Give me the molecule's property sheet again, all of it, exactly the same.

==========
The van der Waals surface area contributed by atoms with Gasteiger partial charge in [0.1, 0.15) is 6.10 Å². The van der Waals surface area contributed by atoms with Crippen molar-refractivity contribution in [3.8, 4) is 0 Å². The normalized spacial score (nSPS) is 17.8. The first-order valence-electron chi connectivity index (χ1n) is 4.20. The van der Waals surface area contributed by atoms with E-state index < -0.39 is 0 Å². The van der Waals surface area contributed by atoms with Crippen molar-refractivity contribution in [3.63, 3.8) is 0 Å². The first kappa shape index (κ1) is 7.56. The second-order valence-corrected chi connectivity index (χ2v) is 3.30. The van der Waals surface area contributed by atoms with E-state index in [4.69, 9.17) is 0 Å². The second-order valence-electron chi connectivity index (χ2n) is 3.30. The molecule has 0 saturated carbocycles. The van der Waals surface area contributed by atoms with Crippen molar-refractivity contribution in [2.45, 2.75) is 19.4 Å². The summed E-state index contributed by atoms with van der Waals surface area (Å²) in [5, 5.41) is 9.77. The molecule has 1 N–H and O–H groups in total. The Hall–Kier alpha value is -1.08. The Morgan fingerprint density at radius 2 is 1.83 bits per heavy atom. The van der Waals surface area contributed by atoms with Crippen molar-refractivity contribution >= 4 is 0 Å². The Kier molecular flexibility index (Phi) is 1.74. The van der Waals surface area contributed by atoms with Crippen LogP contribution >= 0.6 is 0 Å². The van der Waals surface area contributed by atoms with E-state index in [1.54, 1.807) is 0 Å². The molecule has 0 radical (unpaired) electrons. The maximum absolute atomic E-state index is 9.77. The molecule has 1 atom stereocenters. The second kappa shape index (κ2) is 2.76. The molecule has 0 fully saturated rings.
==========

The van der Waals surface area contributed by atoms with Gasteiger partial charge in [0.1, 0.15) is 6.10 Å². The van der Waals surface area contributed by atoms with Crippen molar-refractivity contribution in [3.8, 4) is 0 Å². The normalized spacial score (nSPS) is 17.8. The first-order valence-electron chi connectivity index (χ1n) is 4.20. The van der Waals surface area contributed by atoms with E-state index < -0.39 is 0 Å². The van der Waals surface area contributed by atoms with Crippen molar-refractivity contribution in [3.63, 3.8) is 0 Å². The first kappa shape index (κ1) is 7.56. The second-order valence-corrected chi connectivity index (χ2v) is 3.30. The van der Waals surface area contributed by atoms with E-state index in [4.69, 9.17) is 0 Å². The second-order valence-electron chi connectivity index (χ2n) is 3.30. The molecule has 0 saturated carbocycles. The van der Waals surface area contributed by atoms with Crippen molar-refractivity contribution in [2.45, 2.75) is 19.4 Å². The summed E-state index contributed by atoms with van der Waals surface area (Å²) in [5, 5.41) is 9.77. The molecule has 1 N–H and O–H groups in total. The Hall–Kier alpha value is -1.08. The Morgan fingerprint density at radius 2 is 1.83 bits per heavy atom. The van der Waals surface area contributed by atoms with Crippen molar-refractivity contribution >= 4 is 0 Å². The Kier molecular flexibility index (Phi) is 1.74. The van der Waals surface area contributed by atoms with Crippen LogP contribution >= 0.6 is 0 Å². The van der Waals surface area contributed by atoms with E-state index in [1.54, 1.807) is 0 Å². The molecule has 0 radical (unpaired) electrons. The maximum absolute atomic E-state index is 9.77. The molecule has 1 atom stereocenters. The second kappa shape index (κ2) is 2.76. The molecule has 0 fully saturated rings.